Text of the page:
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The RSPCA has issued an appeal for information after a disabled dog was found tied to a tree.
The dog has been named Defford by rescuers, and was spotted at about 4pm on Sunday near to the Avoncroft Museum of Historic Buildings in Stoke Heath.
Members of the team at the museum saw that Defford had been tied to a tree, and called police after they became concerned that he had been abandoned there, the Mirror reports.
Defford was named after the police officer who helped to rescue him, is around one year old and believed to be either a German Shepherd or Belgian Malinois cross.
Nicola Johnson is an RSPCA inspector, and is now investigating the incident on behalf of the animal welfare charity.
She said: “We are very grateful to everyone who helped Defford. He is currently in RSPCA care and doing well.
“It really upsets me to think his owner had decided to just dump him like rubbish and simply walk away from their terrified pet.
“He must have been very confused and frightened to be tied up and abandoned like this. He has deformed rear legs and a very distinct walk so should be easily identifiable to anyone who has seen him before.
“He is such a sweet and gentle-natured dog. It’s heartbreaking to think someone has abandoned him because of his legs.
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“Unfortunately, dogs are often bred with their looks in mind and not their health and welfare, and in Defford’s case, his deformities may well be a result of poor breeding.
“During the pandemic, pet ownership surged with estimates of more than 3.2m people taking on new pets.
"With the worrying rise in prices and energy bills, and more people also returning to the workplace following lockdown restrictions, we fear the increased stress and pressures will see a rise in abandonment, neglect and even abuse of animals.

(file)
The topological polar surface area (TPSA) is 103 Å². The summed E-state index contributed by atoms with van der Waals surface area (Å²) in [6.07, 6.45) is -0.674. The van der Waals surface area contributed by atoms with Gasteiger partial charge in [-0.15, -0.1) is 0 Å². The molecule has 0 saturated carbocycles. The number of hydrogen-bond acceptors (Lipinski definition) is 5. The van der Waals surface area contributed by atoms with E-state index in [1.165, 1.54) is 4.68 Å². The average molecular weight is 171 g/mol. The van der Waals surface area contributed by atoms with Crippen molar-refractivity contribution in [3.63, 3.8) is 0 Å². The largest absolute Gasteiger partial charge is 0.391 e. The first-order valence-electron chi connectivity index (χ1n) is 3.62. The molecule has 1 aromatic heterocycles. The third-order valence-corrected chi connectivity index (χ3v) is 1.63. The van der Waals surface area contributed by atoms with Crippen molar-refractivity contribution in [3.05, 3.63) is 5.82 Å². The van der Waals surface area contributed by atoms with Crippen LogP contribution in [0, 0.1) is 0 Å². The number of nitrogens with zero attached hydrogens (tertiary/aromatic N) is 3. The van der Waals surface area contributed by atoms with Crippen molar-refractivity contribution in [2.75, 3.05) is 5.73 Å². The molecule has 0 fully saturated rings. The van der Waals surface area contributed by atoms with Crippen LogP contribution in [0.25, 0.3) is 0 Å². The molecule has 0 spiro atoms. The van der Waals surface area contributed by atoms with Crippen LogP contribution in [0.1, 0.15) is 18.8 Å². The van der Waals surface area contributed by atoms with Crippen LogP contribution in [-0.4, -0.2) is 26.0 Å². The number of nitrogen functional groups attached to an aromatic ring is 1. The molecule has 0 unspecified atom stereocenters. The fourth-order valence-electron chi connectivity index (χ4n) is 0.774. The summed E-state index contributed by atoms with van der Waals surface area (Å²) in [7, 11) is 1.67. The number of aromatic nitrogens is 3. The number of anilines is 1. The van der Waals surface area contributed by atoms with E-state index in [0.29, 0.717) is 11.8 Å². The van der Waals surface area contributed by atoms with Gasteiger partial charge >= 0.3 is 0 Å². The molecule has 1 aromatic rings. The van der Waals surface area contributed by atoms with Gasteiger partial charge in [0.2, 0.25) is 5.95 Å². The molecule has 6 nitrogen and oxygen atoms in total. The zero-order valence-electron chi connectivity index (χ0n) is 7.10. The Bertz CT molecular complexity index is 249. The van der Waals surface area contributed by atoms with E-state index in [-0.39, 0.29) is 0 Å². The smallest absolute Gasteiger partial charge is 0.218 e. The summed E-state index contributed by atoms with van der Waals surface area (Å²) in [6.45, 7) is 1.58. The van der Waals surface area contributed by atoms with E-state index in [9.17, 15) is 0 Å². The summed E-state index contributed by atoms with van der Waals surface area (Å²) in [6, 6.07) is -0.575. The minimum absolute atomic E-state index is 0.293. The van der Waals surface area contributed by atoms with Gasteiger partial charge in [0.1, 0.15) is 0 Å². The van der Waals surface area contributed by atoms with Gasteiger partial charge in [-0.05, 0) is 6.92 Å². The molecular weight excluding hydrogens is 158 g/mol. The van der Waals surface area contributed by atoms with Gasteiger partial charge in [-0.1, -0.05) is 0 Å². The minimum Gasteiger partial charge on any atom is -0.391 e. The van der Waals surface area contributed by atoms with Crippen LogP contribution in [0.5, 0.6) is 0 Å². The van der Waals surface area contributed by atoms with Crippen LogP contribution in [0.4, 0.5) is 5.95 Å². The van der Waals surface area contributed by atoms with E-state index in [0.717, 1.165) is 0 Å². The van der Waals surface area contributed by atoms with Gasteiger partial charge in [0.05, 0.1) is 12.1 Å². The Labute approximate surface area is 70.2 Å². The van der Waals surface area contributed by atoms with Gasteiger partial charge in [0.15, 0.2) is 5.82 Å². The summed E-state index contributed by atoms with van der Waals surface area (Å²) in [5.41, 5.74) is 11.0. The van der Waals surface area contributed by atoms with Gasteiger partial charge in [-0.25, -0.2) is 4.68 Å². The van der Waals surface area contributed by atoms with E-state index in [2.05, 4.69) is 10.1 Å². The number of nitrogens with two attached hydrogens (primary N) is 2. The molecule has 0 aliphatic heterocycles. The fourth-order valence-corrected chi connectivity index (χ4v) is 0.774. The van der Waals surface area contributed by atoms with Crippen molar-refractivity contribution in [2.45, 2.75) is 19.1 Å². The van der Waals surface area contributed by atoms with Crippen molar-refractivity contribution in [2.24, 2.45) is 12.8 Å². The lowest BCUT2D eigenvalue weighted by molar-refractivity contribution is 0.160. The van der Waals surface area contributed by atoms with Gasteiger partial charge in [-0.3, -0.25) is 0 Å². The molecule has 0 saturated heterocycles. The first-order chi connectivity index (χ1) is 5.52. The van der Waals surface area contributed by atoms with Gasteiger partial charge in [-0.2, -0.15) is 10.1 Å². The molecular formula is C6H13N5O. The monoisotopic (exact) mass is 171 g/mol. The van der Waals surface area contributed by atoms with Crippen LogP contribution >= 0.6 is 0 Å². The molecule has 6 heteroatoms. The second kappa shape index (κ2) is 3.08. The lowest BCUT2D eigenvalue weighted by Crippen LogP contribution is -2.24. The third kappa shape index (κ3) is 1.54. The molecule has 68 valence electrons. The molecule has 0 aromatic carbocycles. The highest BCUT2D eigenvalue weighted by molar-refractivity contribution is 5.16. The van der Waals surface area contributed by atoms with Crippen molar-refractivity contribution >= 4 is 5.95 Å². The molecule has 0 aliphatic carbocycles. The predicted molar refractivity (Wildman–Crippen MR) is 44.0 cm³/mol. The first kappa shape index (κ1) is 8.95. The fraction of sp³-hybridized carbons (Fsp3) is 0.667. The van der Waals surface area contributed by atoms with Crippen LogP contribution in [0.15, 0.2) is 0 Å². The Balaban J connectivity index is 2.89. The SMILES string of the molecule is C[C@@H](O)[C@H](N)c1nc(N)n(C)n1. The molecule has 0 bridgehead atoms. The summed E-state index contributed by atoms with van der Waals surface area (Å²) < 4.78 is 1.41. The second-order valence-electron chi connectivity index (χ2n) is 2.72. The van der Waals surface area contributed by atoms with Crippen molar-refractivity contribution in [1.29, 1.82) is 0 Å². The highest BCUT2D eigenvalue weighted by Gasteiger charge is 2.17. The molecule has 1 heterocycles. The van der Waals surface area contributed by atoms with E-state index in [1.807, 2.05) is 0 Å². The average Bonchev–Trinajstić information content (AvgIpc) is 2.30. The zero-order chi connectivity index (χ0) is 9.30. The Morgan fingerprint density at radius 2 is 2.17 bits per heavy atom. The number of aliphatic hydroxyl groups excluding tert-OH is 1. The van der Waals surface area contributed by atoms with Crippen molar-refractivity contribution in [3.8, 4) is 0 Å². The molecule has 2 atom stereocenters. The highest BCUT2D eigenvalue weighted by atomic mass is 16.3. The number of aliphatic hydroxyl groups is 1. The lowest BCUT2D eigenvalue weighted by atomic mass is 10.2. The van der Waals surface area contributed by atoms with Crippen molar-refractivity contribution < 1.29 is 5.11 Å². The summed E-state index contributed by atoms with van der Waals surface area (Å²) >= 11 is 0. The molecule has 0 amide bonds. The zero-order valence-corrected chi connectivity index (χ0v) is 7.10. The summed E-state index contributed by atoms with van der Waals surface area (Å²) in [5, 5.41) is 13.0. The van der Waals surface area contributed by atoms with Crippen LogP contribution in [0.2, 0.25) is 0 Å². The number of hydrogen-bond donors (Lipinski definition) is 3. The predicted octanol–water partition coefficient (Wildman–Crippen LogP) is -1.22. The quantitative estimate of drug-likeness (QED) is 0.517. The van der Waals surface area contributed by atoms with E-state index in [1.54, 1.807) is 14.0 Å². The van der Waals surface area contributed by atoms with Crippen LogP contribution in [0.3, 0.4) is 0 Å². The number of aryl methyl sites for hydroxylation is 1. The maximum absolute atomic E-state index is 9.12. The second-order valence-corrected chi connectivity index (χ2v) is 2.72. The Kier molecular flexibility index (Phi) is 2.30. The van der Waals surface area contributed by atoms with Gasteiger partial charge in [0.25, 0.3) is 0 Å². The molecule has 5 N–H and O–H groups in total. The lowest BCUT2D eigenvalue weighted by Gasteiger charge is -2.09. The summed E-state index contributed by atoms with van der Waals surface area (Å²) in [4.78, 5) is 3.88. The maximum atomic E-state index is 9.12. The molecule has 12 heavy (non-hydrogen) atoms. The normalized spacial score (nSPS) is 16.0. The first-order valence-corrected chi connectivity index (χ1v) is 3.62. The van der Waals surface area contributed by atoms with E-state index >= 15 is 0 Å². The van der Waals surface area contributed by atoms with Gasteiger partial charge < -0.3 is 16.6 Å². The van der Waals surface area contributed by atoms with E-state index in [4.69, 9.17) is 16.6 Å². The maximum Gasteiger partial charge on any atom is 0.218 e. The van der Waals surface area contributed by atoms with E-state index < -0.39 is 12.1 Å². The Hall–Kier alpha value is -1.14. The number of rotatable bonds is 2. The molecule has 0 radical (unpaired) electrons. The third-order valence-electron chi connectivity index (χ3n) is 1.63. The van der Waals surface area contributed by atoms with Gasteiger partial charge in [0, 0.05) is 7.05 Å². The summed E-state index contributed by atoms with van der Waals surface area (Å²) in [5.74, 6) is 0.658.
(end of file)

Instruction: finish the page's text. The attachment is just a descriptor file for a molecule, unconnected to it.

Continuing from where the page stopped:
“He is microchipped and we have followed up on the information regarding his microchip and previous owner, but they have told us the details had not been updated upon them selling the dog, therefore our enquiries continue.
“I am appealing for anyone with any information on Defford and how he came to be abandoned to contact the RSPCA appeal line on 0300 123 8018.”
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Zoe Willems, director of Avoncroft Museum, described the moment they found a scared Defford alone and tied to a tree.
She said: “We found him at the far end of the picnic field which is not part of the pay-for-entry site, and is not in regular use, only for special events and when reenactors camp for a special event like this weekend’s International Living History Festival.
"That’s the only reason we were there at the time – we wouldn’t otherwise go up to that part of the site, even on a weekly basis.
“Defford was found tucked into the woodland edge of the field, so not immediately visible – had he not barked when we got closer we wouldn’t have known he was there.
“There was no food and water and we couldn’t see much mess so don’t think he was there that long, but he had clearly trodden down a circle through pacing when the lead allowed him to.
"However, he’d been there long enough to get the lead very twisted on itself and as you can see from pictures, he ended up unable to lie down or move very much at all.
“We fetched water and treats and made friends with him as he was understandably very wary and nervous.
"We then sat with him and walked him round the field – he is clearly a lovely dog, and has been looked after and loved – very good natured and actually very trusting once we’d made friends.”
To help the RSPCA continue rescuing, rehabilitating and rehoming animals in desperate need of care please visit our website or call our donation line on 0300 123 8181.
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